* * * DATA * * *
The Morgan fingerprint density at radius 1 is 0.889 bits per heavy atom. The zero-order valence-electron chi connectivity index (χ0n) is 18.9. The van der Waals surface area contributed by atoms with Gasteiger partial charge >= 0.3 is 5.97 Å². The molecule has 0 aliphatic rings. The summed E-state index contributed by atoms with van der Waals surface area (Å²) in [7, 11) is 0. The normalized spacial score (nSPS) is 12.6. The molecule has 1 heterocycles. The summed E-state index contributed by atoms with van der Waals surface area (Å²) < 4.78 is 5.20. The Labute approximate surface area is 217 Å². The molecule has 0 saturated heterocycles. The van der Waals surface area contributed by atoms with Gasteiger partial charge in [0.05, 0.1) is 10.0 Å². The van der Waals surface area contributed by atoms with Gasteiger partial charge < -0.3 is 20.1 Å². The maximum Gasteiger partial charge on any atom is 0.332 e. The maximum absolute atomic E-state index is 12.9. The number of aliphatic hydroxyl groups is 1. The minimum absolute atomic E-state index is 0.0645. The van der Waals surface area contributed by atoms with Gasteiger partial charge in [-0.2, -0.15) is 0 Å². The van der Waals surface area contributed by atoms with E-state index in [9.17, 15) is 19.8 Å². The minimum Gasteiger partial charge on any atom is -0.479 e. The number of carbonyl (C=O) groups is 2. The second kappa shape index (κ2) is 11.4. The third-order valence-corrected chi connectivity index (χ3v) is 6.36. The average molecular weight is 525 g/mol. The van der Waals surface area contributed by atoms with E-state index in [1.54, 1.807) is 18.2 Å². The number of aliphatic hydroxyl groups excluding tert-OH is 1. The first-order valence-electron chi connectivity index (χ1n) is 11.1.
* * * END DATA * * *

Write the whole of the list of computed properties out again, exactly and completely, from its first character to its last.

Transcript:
The Morgan fingerprint density at radius 1 is 0.889 bits per heavy atom. The zero-order valence-electron chi connectivity index (χ0n) is 18.9. The van der Waals surface area contributed by atoms with Gasteiger partial charge >= 0.3 is 5.97 Å². The molecule has 0 aliphatic rings. The summed E-state index contributed by atoms with van der Waals surface area (Å²) in [7, 11) is 0. The normalized spacial score (nSPS) is 12.6. The molecule has 1 heterocycles. The summed E-state index contributed by atoms with van der Waals surface area (Å²) < 4.78 is 5.20. The Labute approximate surface area is 217 Å². The molecule has 0 saturated heterocycles. The van der Waals surface area contributed by atoms with Gasteiger partial charge in [0.05, 0.1) is 10.0 Å². The van der Waals surface area contributed by atoms with Gasteiger partial charge < -0.3 is 20.1 Å². The maximum Gasteiger partial charge on any atom is 0.332 e. The maximum absolute atomic E-state index is 12.9. The number of aliphatic hydroxyl groups is 1. The minimum absolute atomic E-state index is 0.0645. The van der Waals surface area contributed by atoms with Gasteiger partial charge in [-0.2, -0.15) is 0 Å². The van der Waals surface area contributed by atoms with E-state index in [9.17, 15) is 19.8 Å². The minimum Gasteiger partial charge on any atom is -0.479 e. The number of carbonyl (C=O) groups is 2. The second kappa shape index (κ2) is 11.4. The third-order valence-corrected chi connectivity index (χ3v) is 6.36. The average molecular weight is 525 g/mol. The van der Waals surface area contributed by atoms with E-state index in [1.54, 1.807) is 18.2 Å². The number of aliphatic hydroxyl groups excluding tert-OH is 1. The first-order valence-electron chi connectivity index (χ1n) is 11.1.